Well, when it’s not summer in South Australia we could extend off peak power until late in the afternoon when production from rooftop solar starts to decline. But depending on where one is and ones electricity meter it is possible to get flexible pricing which reflects the new reality of grid demand better than simple peak and off-peak pricing and this is probably the direction in which things will head. And there is no reason why we can’t have something that is more flexible than flexible pricing with households paying spot prices plus (large) charges for distribution.

          • Kent.Carboy

            That my concern the market is changing fast, real thinking to move right of the grid now, 15 years ago I bought street solar power sign which had used deep cycle batteries plus the solar panels which was grate because it can be follow the sun manually proved 80% of my power. The cost of electricity going up, daily charge jumping up, coming to the point where I can be fully remote with out the SMART metering on my back.

          • Ronald Brakels

            Given our fixed supply charges and high costs per kilowatt-hour for grid electricity and now low feed-in tariffs for solar in Australia it is tempting to go off grid. But please don’t do it. We need people’s surplus solar electricity as each kilowatt-hour fed into the grid is a
            kilowatt-hour that isn’t being produced by coal or gas. What we really need in Australia is the elimination of or at least a large reduction in supply charges to stop people dropping off grid. This will increase the cost of grid electricity per kilowatt-hour, but will decrease the total electricity bills of the poor as they don’t use much electricity and under our current system they subsidise the electricity use of the rich.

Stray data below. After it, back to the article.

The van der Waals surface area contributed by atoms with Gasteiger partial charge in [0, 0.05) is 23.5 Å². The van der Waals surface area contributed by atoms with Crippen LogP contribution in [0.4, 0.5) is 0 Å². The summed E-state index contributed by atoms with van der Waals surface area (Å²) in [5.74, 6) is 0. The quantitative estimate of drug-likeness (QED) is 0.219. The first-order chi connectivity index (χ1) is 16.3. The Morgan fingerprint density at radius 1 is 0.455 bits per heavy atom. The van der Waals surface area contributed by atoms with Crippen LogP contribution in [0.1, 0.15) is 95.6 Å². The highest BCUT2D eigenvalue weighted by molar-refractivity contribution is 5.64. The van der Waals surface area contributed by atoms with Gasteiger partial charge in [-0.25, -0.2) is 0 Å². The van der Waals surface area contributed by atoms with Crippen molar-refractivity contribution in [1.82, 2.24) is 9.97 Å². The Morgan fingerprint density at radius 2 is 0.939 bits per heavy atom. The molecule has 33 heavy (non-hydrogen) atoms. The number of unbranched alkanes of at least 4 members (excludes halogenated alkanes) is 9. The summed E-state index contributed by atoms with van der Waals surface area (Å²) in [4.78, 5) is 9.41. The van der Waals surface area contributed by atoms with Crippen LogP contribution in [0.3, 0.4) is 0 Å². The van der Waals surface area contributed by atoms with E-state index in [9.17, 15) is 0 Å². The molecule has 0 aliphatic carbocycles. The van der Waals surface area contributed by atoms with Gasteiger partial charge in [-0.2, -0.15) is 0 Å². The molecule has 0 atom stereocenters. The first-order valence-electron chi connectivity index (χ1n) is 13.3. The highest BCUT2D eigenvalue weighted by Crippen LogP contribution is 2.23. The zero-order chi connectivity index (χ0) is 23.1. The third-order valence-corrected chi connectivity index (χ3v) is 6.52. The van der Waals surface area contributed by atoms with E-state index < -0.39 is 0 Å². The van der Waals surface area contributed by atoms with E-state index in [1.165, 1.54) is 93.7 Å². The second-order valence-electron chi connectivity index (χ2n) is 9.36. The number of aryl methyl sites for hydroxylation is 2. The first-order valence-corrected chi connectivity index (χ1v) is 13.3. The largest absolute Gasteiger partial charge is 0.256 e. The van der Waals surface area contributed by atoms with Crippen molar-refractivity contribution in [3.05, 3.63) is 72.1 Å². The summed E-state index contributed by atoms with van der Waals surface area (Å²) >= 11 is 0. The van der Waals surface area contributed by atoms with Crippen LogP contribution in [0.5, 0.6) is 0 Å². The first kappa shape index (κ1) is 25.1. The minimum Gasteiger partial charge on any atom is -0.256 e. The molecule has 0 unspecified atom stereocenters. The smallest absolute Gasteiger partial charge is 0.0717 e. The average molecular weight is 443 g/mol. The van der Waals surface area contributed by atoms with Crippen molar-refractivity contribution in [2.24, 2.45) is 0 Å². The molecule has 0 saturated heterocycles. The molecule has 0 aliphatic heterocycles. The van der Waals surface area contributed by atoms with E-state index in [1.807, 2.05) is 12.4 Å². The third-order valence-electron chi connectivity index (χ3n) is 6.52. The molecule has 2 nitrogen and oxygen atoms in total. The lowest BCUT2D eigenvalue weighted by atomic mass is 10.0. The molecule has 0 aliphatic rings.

• http://zacharyshahan.com/ Zachary Shahan

            So you just have two tiers — peak & off peak?

          • Ronald Brakels

            The tiers vary from state to state and place to place. A considerable number of Australians still have ancient electricity meters that only read how much electricity is consumed and not the time of use and so they just have a single flat rate. Most people pay peak and off peak rates and the peak may go from 7:00 am to 10:00 pm. We also have summer and winter rates with higher prices in the summer due to higher demand. In Victoria they have (not so) smart meters and so they can have what’s called flexible pricing that has peak and off-peak rates and an inbetween rate called shoulder. Commerical and industrial users pay much less than households going all the way down to about 3 cents a kilowatt-hour for brown coal generated electricity supplied to an aluminium smelter in Victoria. And large commerical and industrial users can pay spot rates that reflect the actual wholesale cost of generating electricity. According to my latest electricity bill, from the new year, including supply charges, I paid just under 48 Australian cents per kilowatt-hour for grid electricity.

        • http://zacharyshahan.com/ Zachary Shahan

          Ha, yeah, the 1st comment confused me a bit. :D